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EDU 6600 – Lesson Study

November 22, 2009

From the readings and the discussion this week, I have formed two opinions about lesson study. The first is that it seems very interesting, and I think that it would – personally – be a very helpful endeavor to be a part of. The second is that – from an administrative standpoint – the time and cost commitment to the method seems like it could detract from the overall value/desire to do it in the first place.

Personally, I would love to participate in lesson study as a teacher. To be able to see others in their element, pick their lessons apart, provide feedback and suggestions and have the same things done to me seems like it would be an invaluable resource. Given that the particular hurdles could be met and overcome by the lesson study group, I can picture the method leading to increased levels of success for the teachers and their students as well. Specifically, the increased levels of the knowledge of instruction explained by Zepeda on page 252 of the text are the strongest motivator for me.

Conversely, from the point of view of an administrator, I can see how this would not be the ideal strategy to implement within a school or system. It would take a lot of time, planning, and structure to pull off, as well as the overall commitment and willingness to collaborate of all those involved. Given the potential challenges outlined on page 251 of the same text, there are many ways that lesson study could easily fail/go astray. Additionally all the time required by the individual teachers not only means more time planning and working with each other, but more money spent by the school/district (clock hours, release time, substitutes, training, etc. etc.). Given that money and time are the two things consistently in short supply in the world of education, and they are also the two things most necessary to most professional development strategies, lesson planning is bound to hit this proverbial wall as well.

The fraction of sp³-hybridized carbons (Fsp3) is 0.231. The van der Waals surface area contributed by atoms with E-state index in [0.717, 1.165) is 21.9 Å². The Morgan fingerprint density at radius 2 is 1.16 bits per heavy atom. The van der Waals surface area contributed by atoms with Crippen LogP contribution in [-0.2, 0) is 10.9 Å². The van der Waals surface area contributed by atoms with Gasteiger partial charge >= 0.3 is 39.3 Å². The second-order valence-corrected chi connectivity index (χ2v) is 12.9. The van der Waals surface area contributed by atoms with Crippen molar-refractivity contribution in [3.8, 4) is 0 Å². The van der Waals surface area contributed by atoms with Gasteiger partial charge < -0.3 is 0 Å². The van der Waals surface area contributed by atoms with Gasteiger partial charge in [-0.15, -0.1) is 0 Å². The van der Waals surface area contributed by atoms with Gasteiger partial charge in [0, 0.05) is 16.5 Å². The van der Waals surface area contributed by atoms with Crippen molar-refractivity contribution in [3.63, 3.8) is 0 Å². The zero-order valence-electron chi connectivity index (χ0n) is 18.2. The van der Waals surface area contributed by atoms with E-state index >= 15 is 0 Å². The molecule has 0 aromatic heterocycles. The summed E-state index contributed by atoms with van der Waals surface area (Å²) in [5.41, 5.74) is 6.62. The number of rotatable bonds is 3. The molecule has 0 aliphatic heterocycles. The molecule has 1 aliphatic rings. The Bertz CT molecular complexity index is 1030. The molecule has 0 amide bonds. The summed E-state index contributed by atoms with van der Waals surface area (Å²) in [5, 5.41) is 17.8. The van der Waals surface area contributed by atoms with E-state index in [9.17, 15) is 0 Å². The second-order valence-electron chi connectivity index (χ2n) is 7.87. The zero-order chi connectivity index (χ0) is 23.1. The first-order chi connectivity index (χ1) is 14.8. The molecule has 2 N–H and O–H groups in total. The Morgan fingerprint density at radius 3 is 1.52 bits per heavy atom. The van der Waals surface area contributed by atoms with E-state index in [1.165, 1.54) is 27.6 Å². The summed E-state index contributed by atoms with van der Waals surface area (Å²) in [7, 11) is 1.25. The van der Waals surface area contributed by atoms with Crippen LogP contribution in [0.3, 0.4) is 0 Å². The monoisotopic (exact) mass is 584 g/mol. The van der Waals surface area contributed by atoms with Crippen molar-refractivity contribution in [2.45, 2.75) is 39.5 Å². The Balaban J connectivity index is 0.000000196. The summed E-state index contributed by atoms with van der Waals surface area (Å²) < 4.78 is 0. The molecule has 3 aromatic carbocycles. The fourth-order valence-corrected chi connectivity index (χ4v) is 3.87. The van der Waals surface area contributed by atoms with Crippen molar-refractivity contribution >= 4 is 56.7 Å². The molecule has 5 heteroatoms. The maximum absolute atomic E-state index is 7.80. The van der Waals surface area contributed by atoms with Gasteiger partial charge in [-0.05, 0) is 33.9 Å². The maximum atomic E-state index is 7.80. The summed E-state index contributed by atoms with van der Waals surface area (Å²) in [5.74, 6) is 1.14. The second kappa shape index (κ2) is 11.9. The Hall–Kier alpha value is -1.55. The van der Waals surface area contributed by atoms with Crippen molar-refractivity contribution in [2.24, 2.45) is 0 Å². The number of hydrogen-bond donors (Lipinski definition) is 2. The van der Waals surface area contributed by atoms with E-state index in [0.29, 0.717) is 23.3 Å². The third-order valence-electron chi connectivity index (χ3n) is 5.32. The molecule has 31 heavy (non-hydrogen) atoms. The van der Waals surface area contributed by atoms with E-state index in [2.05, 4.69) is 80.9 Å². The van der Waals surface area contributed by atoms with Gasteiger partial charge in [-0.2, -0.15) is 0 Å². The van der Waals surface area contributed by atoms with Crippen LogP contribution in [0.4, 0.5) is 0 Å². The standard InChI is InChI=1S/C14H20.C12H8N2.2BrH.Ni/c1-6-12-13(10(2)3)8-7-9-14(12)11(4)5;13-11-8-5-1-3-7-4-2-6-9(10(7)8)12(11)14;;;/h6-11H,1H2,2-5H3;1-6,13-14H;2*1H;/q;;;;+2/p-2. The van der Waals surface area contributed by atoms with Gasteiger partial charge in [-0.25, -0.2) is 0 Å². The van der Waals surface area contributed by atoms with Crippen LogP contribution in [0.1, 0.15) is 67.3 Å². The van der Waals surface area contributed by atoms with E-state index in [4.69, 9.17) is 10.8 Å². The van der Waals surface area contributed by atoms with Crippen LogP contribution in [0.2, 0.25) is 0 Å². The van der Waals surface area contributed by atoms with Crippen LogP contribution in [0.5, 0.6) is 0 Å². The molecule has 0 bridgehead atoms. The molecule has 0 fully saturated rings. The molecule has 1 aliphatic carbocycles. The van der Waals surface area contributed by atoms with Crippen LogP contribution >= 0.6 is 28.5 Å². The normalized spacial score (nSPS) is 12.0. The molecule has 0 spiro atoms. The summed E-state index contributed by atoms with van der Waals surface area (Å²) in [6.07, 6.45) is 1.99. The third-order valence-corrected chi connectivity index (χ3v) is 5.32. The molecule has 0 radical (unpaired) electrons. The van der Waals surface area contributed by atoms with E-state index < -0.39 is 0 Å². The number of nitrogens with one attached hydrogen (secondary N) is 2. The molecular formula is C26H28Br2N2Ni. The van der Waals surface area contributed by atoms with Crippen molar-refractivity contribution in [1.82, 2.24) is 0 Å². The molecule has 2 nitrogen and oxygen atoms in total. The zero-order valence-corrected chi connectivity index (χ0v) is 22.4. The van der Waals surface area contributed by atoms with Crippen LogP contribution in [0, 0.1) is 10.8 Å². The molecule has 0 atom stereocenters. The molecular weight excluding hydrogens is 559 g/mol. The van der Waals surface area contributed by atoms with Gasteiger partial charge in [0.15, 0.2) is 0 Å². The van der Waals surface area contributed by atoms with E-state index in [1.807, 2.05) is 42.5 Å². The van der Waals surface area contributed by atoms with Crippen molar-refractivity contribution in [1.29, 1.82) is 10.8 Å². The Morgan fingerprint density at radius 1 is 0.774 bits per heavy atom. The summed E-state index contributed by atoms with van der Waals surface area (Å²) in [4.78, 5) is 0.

One Comment leave one →
  1. alumpe permalink
    November 24, 2009 11:57 pm

    You point out some valid hurdles. But I argue that the benefits far outweigh the costs. Many schools creatively work around these issues.

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